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Drawing aboriginal voters to polls

Liberal candidates attend event at Thunderbird House

Robert-Falcon Ouellette and other Liberals celebrate the 55th anniversary of indigenous voting rights.

JOE BRYKSA / WINNIPEG FREE PRESS

Robert-Falcon Ouellette and other Liberals celebrate the 55th anniversary of indigenous voting rights.

Hey there, time traveller!
This article was published 1/4/2015 (1602 days ago), so information in it may no longer be current.

FEDERAL Liberal candidates want indigenous people to know their vote counts.

In order to press the point, Robert-Falcon Ouellette and Rebecca Chartrand led a slate of federal Liberal candidates at Thunderbird House on Main Street Tuesday to mark the 55th anniversary of First Nations and Inuit voting rights.

About 50 people, including indigenous and non-indigenous supporters of the candidates, showed up for the noon-hour event, sharing a pipe ceremony and standing to honour indigenous songs to the beat of hand drums.

"Thirty nine per cent -- that's the percentage of people who didn't come out to vote in the last election, and that's unfortunate," Ouellette after he and Chartrand delivered speeches and introduced candidates. "There were 14 ridings won by less than 7,000 votes, and if we just had an extra percentage point come out across the country, we would have had a different government. It may have been a minority government, but the difference could have been substantial in the way we do social programming or anything."

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Hey there, time traveller!
This article was published 1/4/2015 (1602 days ago), so information in it may no longer be current.

FEDERAL Liberal candidates want indigenous people to know their vote counts.

In order to press the point, Robert-Falcon Ouellette and Rebecca Chartrand led a slate of federal Liberal candidates at Thunderbird House on Main Street Tuesday to mark the 55th anniversary of First Nations and Inuit voting rights.

About 50 people, including indigenous and non-indigenous supporters of the candidates, showed up for the noon-hour event, sharing a pipe ceremony and standing to honour indigenous songs to the beat of hand drums.

"Thirty nine per cent — that's the percentage of people who didn't come out to vote in the last election, and that's unfortunate," Ouellette after he and Chartrand delivered speeches and introduced candidates. "There were 14 ridings won by less than 7,000 votes, and if we just had an extra percentage point come out across the country, we would have had a different government. It may have been a minority government, but the difference could have been substantial in the way we do social programming or anything."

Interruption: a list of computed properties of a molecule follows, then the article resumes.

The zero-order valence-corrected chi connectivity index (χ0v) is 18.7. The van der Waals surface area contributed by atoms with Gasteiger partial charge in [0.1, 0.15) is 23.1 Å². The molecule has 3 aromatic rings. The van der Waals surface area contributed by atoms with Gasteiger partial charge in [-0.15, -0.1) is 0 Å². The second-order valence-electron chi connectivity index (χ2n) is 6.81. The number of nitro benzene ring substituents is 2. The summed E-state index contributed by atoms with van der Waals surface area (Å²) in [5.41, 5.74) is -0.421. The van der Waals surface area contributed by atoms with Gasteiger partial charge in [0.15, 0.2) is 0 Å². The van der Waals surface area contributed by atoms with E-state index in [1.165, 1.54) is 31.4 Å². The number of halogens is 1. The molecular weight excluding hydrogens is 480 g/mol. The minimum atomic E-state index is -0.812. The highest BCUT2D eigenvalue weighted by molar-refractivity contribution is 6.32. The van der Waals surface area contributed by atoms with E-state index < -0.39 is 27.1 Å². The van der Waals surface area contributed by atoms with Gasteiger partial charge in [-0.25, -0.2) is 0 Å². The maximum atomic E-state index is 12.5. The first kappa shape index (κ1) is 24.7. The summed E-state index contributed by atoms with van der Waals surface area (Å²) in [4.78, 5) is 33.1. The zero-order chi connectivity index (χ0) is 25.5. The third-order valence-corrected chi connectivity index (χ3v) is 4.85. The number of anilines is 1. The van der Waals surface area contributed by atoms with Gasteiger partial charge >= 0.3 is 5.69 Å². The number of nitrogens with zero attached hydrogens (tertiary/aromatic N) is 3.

Ouellette said the Liberals oppose new federal rules that make it harder for marginalized groups, including First Nations, to produce the identification they need to cast a vote.

"It doesn't matter if you are a billionaire or homeless living under a bridge. We all have a vote, and no one should be able to take (it) away," Ouellette said in his speech.

The Fair Elections Act requires voters to prove their identity with government identification that includes a photo and current address or two pieces of ID, such as a health-care card and a phone bill or a debit card and a bank statement, which is difficult for some to produce. In the past, federal laws allowed for voter ID cards and for vouching.

Ouellette, whom voters swept from political obscurity to third place in last year's mayoralty election, is running in the 2015 federal election in Winnipeg Centre.

Chartrand, who ran a campaign against city councillor Mike Pagtakhan in the same election in Point Douglas, is running in the Churchill riding.

The event paid tribute to March 31, 1960, the date when then-governor general Georges Vanier gave royal assent to a bill that extended the right to vote to Inuit and First Nations, a right denied on reserves under the federal Indian Act.

"The Indian Act limited our participation in Canadian society," Chartrand said in her speech, stressing the discrimination was a historic injustice.

In an effort to galvanize the aboriginal vote, inner-city activists have rolled out a social-media campaign, modelled on the success of a similar campaign called Winnipeg Indigenous Rock the Vote in last year's civic election.

One of its organizers, Lisa Forbes, said the new Facebook site, Winnipeg Indigenous Rock the Vote in the 42nd Federal Election, informs people of the new laws and advertises voter ID clinics to navigate the system.

"Indigenous Rock the Vote is here to celebrate the right to vote. And it's about helping First Nations to be able to vote, because the new laws make it harder," Forbes said.

alexandra.paul@freepress.mb.ca

Alexandra Paul

Alexandra Paul
Reporter

Alexandra is a veteran news reporter who has covered stories for the Winnipeg Free Press since 1987. She held the medical beat for nearly 17 years, and today specializes in coverage of Indigenous-related issues. She is among the most versatile journalists on the paper’s staff.

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History

Updated on Wednesday, April 1, 2015 at 7:58 AM CDT: Replaces photo

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